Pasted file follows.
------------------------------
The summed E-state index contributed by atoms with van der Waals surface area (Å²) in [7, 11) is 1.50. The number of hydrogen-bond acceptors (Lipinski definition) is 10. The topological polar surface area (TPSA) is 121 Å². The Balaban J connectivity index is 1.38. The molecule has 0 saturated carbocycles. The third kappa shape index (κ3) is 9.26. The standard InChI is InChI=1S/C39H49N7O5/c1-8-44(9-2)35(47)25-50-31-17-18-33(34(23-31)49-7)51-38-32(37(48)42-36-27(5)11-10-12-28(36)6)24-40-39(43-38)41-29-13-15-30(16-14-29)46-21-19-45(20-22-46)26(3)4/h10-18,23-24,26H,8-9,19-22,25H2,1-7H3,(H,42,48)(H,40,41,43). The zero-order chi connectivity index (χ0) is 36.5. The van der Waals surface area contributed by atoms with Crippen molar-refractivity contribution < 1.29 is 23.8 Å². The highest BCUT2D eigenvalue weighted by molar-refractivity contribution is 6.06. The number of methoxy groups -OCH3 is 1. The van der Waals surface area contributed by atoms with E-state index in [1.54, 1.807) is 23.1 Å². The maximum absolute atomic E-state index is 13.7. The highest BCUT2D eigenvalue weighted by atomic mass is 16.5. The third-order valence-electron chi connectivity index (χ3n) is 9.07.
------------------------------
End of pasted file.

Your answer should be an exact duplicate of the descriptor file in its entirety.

The summed E-state index contributed by atoms with van der Waals surface area (Å²) in [7, 11) is 1.50. The number of hydrogen-bond acceptors (Lipinski definition) is 10. The topological polar surface area (TPSA) is 121 Å². The Balaban J connectivity index is 1.38. The molecule has 0 saturated carbocycles. The third kappa shape index (κ3) is 9.26. The standard InChI is InChI=1S/C39H49N7O5/c1-8-44(9-2)35(47)25-50-31-17-18-33(34(23-31)49-7)51-38-32(37(48)42-36-27(5)11-10-12-28(36)6)24-40-39(43-38)41-29-13-15-30(16-14-29)46-21-19-45(20-22-46)26(3)4/h10-18,23-24,26H,8-9,19-22,25H2,1-7H3,(H,42,48)(H,40,41,43). The zero-order chi connectivity index (χ0) is 36.5. The van der Waals surface area contributed by atoms with Crippen molar-refractivity contribution < 1.29 is 23.8 Å². The highest BCUT2D eigenvalue weighted by molar-refractivity contribution is 6.06. The number of methoxy groups -OCH3 is 1. The van der Waals surface area contributed by atoms with E-state index in [1.54, 1.807) is 23.1 Å². The maximum absolute atomic E-state index is 13.7. The highest BCUT2D eigenvalue weighted by atomic mass is 16.5. The third-order valence-electron chi connectivity index (χ3n) is 9.07.